Do not use "sport mode" Note that pro level cameras don't even have a sport mode this is typically for compact and entry level SLR cameras.  Sport mode will prioritize a faster shutter and is totally the wrong mode for panning photos. I suspect this may be a common mistake among new photographers.

Now that you have the camera in Shutter priority mode, and your shutter speed is set according to the rule above you can go practice some.  You may find that its difficult to keep the subject sharp so Here are a few extra tips:

1) You can use manual focus and pre-focus on the part of the track you are shooting.  Then with the focus set you don't need to worry about auto focus as the car comes by you.

2) If you want to use auto-focus you can use continuous auto focus.  You'll want to know which Auto-focus point is being used (usually a little red dot or square in the viewfinder).  Then keep that red dot on the car, and fire away.  Refer to your giant manual to find the auto focus mode selection buttons.

3) If the car is still too blurry then you can use a faster shutter speed (higher number).  If you are adventurous try going slower to blur the background even more.  A good photographer can go a lot slower and still get a crisp shot of the car.

4) use exposure compensation if the photos are too dark or too bright.  This over-rides the exposure meter and adds or subtracts some light from the exposure by controlling the aperture.  This is usually controlled by a little button that looks like this:

If the images are still too dark you may need to increase the ISO sensitivity, or maybe take the lens cap off.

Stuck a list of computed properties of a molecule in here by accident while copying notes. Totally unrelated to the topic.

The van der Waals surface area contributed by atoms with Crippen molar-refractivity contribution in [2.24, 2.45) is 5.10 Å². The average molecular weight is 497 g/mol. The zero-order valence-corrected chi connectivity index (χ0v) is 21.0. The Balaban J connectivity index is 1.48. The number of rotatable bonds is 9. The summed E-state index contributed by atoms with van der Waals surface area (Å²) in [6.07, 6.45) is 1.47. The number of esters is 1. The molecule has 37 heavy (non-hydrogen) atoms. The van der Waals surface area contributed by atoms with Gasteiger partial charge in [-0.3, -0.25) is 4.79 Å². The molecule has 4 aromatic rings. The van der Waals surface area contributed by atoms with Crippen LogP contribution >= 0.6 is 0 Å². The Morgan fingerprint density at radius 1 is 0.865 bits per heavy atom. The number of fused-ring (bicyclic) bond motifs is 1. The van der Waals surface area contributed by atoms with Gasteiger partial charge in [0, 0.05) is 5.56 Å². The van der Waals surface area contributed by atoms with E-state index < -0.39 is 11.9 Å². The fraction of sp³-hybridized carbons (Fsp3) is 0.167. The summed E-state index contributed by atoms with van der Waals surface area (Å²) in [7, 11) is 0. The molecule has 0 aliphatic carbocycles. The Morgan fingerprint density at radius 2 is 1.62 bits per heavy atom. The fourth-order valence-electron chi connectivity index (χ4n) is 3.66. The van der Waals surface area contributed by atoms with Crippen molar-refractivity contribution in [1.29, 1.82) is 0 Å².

5) Be smooth.  Its like anything else, golf, shooting clays or whatever.  It takes practice and you should be standing up, feet apart and rotate your upper body.  Be the ball or something.  Just don't snatch the shutter button.  You get the idea.

That's panning.  It makes the cars look fast and stand out from the background. The good part is you don't need a $2000 giant lens to do this.  More expensive lenses will make a sharper image, but you can get some very good photos with cheaper lenses.  You don't need the larger aperture lenses in bright sunlight anyway.

Not panning?
Sometimes you cannot position yourself with cars passing you and you find them coming towards or going away from you.  In those situations you may want to freeze motion.  Here is a mediocre example:

Freezing motion is easier in many ways.  You could still use shutter priority mode if you like, just choose a much faster shutter speed, like focal length x 2 or 3 for example.  An alternative is to use aperture priority mode.
Av mode on Canon, Pentax etc...

This enables you to select your widest aperture possible.  Again refer to the manual, but you should be able to set the F-stop at its lowest numerical value using the thumb-wheels.  Your shutter speed should now be very high - 1/500th of a second or faster depending on the light. You can see your shutter speed when you aim the camera at your track and half press the shutter button.  You may dial up the sensitivity some to go even faster.  There is a limit however because if you do freeze everything in the shot the cars may end up looking static and boring.  It's best not to go too fast with the shutter and at least get a little wheel blur to put the tire smoke in context.

The wider aperture lenses will help to blur the background with a shallow depth of field, so this is an instance where a cheaper lens with a smaller aperture has a disadvantage.

And there you have it.  The 2 basic modes you might need for taking pictures at a drift event.

Now learn how to adjust white balance and exposure in the RAW developing software.  Your camera should have some software that came with it, but I recommend Adobe Lightroom.  Its quite affordable (the newest version is under $200).  Use the Software to sharpen and tweak the contrast in the image too.  Typically the photos out of the camera look flat and boring so you can add some contrast and sharpening to make the image look clearer.

Then start a blog with a cool name
Apply for media permits